Where’s Your Money?

Thursday, September 4

Jar of MoneyBy Lu Mountenay of Independence, Missouri, USA

Take my yoke upon you, and learn from me; for I am gentle and humble in heart, and you will find rest for your souls. For my yoke is easy, and my burden is light.

—Matthew 11:29–30 NRSV

When I was 17, I had a good friend named Linda. We lived near each other, went to school together, and even worked at the same place. I was saving for college, and Linda was saving for a car. We both kept a little money aside for fun, which we usually spent together.

When Linda’s brother came home from military duty in Vietnam, it seemed she no longer had any money. Whenever we went anywhere—movie, school game, or restaurant, she needed to borrow from me. One day when we were walking on the beach, our favorite pastime, I finally asked her where all her money was.

She told me she had lent it to her brother. Because I knew he still received payment from the military, I asked when she thought he might pay it back so she could get her car. She sheepishly told me she didn’t lend it to him; she gave it to him. I expressed concern because I knew he spent a lot on cigarettes and beer. I went so far as to tell her she had better not dip into her savings.

She said, tearfully, “I already gave him all of it. I couldn’t say ‘no’ to him.”

This concerned me even more. I don’t remember what I said next, but it must have been hurtful. I will never forget what she said, “He’s alive! That’s all I care about. He came back to me. I’ve worried and feared for his life for two years. I’m just so thankful he’s alive.”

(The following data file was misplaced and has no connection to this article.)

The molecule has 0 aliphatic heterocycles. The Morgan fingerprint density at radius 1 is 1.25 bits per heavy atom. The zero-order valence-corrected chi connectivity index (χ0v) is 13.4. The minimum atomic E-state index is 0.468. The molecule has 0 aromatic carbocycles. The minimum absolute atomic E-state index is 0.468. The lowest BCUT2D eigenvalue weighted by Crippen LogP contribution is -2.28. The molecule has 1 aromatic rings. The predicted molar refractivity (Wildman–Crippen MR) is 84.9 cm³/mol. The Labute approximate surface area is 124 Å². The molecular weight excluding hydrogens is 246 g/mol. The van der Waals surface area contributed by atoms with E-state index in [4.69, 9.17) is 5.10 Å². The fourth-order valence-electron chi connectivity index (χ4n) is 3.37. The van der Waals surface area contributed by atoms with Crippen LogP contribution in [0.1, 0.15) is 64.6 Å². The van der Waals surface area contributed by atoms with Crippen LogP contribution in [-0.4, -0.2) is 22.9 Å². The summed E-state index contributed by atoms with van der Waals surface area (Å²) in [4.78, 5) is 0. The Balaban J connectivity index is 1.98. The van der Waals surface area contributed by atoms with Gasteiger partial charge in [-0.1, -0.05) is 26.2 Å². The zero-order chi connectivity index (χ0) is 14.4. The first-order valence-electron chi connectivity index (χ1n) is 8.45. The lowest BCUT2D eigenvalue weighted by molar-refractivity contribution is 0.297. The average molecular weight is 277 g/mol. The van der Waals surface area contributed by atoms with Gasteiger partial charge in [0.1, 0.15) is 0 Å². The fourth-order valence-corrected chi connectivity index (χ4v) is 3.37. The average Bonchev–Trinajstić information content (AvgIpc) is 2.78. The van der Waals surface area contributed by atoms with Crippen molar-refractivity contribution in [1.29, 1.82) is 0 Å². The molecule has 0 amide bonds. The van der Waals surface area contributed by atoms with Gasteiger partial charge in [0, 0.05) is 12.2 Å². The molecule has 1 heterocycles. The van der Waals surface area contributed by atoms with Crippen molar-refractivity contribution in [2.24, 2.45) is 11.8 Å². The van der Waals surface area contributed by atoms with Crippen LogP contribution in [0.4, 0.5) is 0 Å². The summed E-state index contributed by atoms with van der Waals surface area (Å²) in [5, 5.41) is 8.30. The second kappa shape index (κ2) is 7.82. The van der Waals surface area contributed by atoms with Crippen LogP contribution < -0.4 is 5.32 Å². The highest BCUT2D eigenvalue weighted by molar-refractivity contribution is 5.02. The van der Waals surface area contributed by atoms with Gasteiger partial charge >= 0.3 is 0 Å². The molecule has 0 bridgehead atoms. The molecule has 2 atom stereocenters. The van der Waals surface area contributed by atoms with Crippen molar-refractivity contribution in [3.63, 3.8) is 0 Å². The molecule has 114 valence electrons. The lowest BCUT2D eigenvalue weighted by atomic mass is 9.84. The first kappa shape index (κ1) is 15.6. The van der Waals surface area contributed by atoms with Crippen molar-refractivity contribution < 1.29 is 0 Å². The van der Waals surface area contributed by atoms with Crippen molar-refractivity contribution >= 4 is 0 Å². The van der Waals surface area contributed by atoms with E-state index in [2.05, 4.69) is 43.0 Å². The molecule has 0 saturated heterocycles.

You can imagine how I felt—petty and small. Looking back as a slightly more objective adult, at one time I framed some ideas about Linda enabling her brother’s poor choices. I decided I was just trying to excuse my judgmental self. Linda was the one who had her priorities straight. She loved her brother unconditionally. She sacrificed for him. She forgave him for wasting her money. She forgave me for not understanding her motives and for judging her brother. I learned a good lesson in humility.

Prayer for Peace God of wisdom, when we think highly of ourselves, help us bend low and reach for the hem of Christ’s robe, where we will find the humble heart of Jesus. Accept the love of our poor hearts. Forgive us when we impose our values on another. Help us humbly share Christ’s peace.

Spiritual Practice: The Jesus Prayer of Mercy The Jesus Prayer is an ancient spiritual practice from Orthodox Christianity. It is a way of connecting with the gracious spirit of Christ as we ask to receive his mercy. The prayer comes from the scripture of the blind man calling Jesus to heal him. Silently enter prayer and let your breath become slow and even. Greet God and then take up the prayer phrase: Lord, Jesus Christ (as you breathe in)…Have mercy on me (as you breathe out). Prayerfully repeat these words for several minutes (or 40 times). Breathe the presence of Christ into your mind, heart, and body. Be transformed as you receive the compassionate, peaceful heart of Jesus.

Peace Covenant Today, God, I will not presume to know your will for another person.

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